Saudi Arabia has made some progress on e-government and administrative simplification over the past decade, being credited by Global Competitiveness Report 2019 with a judiciary at the level of US and UK. However, this alleged progress is offset by its performance on e-citizenship, budget transparency, trade openness and freedom of the press, where it is on the bottom of its income group. There is considerable room to progress without major political change simply by pushing more decisively the agenda of e-government on the model of United Arab Emirates.
Social media has been increasingly used as a vehicle for raising awareness about corruption and other abuses in Saudi Arabia. Platforms such as Youtube and Twitter have become a means of spreading comments and satirical videos on episodes of corruption or undue political influence, topics that have always been considered taboo in the country. This has given a new dimension to freedom of expression in a country where conventional media still faces severe restrictions.
Some demographic aspects of Saudi Arabia are favorable for this new dynamic. The population is very young, with about 70 per cent under 30 years of age, and internet penetration is around 40 per cent. This makes a large pool of potential followers of the online comedy shows, bloggers and twitter users that use the internet to express their criticism of government officials and even members of the royal family.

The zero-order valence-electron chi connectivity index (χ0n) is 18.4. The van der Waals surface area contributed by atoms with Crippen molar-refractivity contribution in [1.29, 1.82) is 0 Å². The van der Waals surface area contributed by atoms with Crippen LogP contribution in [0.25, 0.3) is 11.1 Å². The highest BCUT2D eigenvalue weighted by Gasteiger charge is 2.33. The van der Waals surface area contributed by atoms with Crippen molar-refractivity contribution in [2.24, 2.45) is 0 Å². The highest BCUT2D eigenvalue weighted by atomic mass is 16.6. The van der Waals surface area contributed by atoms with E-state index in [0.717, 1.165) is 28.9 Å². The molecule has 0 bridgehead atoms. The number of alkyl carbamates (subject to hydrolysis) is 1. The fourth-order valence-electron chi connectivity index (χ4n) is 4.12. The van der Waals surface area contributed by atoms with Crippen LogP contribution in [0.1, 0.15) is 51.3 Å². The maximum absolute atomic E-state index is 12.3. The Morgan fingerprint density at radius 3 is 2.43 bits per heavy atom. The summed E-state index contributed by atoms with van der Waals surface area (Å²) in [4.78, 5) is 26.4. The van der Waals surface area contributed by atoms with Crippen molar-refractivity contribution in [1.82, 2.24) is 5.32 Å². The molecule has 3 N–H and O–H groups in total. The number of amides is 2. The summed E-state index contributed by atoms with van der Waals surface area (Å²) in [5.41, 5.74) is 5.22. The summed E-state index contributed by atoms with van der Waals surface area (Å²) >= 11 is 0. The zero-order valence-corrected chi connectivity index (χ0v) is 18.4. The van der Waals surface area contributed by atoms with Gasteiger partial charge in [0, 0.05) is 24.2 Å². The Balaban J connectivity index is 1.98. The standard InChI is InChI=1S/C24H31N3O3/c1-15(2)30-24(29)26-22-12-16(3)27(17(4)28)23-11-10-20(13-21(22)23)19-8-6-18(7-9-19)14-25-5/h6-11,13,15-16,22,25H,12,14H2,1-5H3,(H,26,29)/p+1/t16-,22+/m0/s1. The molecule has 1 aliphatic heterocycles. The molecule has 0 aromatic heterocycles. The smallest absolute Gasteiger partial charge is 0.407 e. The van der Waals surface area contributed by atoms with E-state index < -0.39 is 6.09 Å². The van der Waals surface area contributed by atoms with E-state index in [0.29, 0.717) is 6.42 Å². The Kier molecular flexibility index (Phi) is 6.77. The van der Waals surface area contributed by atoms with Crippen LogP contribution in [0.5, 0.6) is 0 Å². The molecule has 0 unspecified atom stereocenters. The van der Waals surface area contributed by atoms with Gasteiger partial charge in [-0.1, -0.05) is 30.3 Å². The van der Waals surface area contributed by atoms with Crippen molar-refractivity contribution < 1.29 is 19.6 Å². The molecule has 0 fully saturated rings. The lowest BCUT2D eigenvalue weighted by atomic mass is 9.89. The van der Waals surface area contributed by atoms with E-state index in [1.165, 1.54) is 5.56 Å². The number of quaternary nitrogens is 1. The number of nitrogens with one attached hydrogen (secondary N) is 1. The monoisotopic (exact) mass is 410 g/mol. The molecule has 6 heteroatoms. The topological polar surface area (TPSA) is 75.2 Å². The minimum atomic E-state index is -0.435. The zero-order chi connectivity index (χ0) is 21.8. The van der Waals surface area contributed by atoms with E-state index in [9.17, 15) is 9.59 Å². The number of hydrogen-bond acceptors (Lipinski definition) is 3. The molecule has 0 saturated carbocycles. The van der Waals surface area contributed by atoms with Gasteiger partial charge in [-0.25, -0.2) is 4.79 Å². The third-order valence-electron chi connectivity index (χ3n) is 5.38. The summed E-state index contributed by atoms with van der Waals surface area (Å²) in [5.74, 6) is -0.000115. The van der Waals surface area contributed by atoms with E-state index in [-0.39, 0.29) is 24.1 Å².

One of the latest online hits in the country is a video mocking the Ministry of Commerce for its ambigious enforcement of business regulations, which usually favors powerful businessmen. An anonymous writer on Twitter has also become popular with posts about misconduct by members of the royal family.
The government has already felt the impact of this intensification of the online political debate. Legislation that extends restrictions to traditional media also to blogs and social media platforms has been introduced, and analysts believe that government monitoring of online media will be strengthened in the near future.
For more details read the article “Social media skewer corruption in Saudi Arabia” on vancouversun.com. The picture shown above is featured in the article and is credited to Susan Baaghil/Reuters.